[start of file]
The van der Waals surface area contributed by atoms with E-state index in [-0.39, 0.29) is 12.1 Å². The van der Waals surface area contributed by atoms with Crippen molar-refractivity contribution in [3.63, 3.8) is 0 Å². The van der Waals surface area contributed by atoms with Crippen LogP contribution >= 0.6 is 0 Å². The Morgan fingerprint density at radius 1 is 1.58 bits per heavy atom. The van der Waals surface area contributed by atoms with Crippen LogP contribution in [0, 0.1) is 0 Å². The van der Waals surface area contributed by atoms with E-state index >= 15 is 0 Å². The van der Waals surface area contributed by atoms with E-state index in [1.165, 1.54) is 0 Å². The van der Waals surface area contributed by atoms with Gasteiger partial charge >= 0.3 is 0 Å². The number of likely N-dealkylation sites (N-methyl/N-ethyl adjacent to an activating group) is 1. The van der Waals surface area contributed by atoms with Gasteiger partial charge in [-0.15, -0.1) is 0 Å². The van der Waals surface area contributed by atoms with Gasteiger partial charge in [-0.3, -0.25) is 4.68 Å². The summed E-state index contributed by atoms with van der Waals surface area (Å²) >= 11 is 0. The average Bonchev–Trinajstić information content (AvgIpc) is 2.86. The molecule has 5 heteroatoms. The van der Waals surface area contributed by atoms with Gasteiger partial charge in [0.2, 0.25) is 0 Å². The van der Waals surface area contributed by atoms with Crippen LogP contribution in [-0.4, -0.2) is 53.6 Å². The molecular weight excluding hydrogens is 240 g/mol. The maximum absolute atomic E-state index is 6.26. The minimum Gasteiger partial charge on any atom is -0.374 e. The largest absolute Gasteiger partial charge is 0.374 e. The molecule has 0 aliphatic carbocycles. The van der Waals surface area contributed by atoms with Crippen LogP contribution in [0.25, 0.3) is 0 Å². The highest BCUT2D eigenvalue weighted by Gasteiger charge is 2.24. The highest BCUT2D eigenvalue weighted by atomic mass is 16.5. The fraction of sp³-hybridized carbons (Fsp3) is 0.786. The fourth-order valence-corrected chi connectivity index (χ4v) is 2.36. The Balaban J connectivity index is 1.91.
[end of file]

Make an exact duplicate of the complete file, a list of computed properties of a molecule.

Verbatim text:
The van der Waals surface area contributed by atoms with E-state index in [-0.39, 0.29) is 12.1 Å². The van der Waals surface area contributed by atoms with Crippen molar-refractivity contribution in [3.63, 3.8) is 0 Å². The van der Waals surface area contributed by atoms with Crippen LogP contribution >= 0.6 is 0 Å². The Morgan fingerprint density at radius 1 is 1.58 bits per heavy atom. The van der Waals surface area contributed by atoms with Crippen LogP contribution in [0, 0.1) is 0 Å². The van der Waals surface area contributed by atoms with E-state index >= 15 is 0 Å². The van der Waals surface area contributed by atoms with E-state index in [1.165, 1.54) is 0 Å². The van der Waals surface area contributed by atoms with Gasteiger partial charge >= 0.3 is 0 Å². The number of likely N-dealkylation sites (N-methyl/N-ethyl adjacent to an activating group) is 1. The van der Waals surface area contributed by atoms with Gasteiger partial charge in [-0.15, -0.1) is 0 Å². The van der Waals surface area contributed by atoms with Gasteiger partial charge in [-0.3, -0.25) is 4.68 Å². The summed E-state index contributed by atoms with van der Waals surface area (Å²) >= 11 is 0. The average Bonchev–Trinajstić information content (AvgIpc) is 2.86. The molecule has 5 heteroatoms. The van der Waals surface area contributed by atoms with Gasteiger partial charge in [0.2, 0.25) is 0 Å². The van der Waals surface area contributed by atoms with Crippen LogP contribution in [-0.4, -0.2) is 53.6 Å². The molecular weight excluding hydrogens is 240 g/mol. The maximum absolute atomic E-state index is 6.26. The minimum Gasteiger partial charge on any atom is -0.374 e. The largest absolute Gasteiger partial charge is 0.374 e. The molecule has 0 aliphatic carbocycles. The van der Waals surface area contributed by atoms with Crippen LogP contribution in [0.25, 0.3) is 0 Å². The highest BCUT2D eigenvalue weighted by Gasteiger charge is 2.24. The highest BCUT2D eigenvalue weighted by atomic mass is 16.5. The fraction of sp³-hybridized carbons (Fsp3) is 0.786. The fourth-order valence-corrected chi connectivity index (χ4v) is 2.36. The Balaban J connectivity index is 1.91.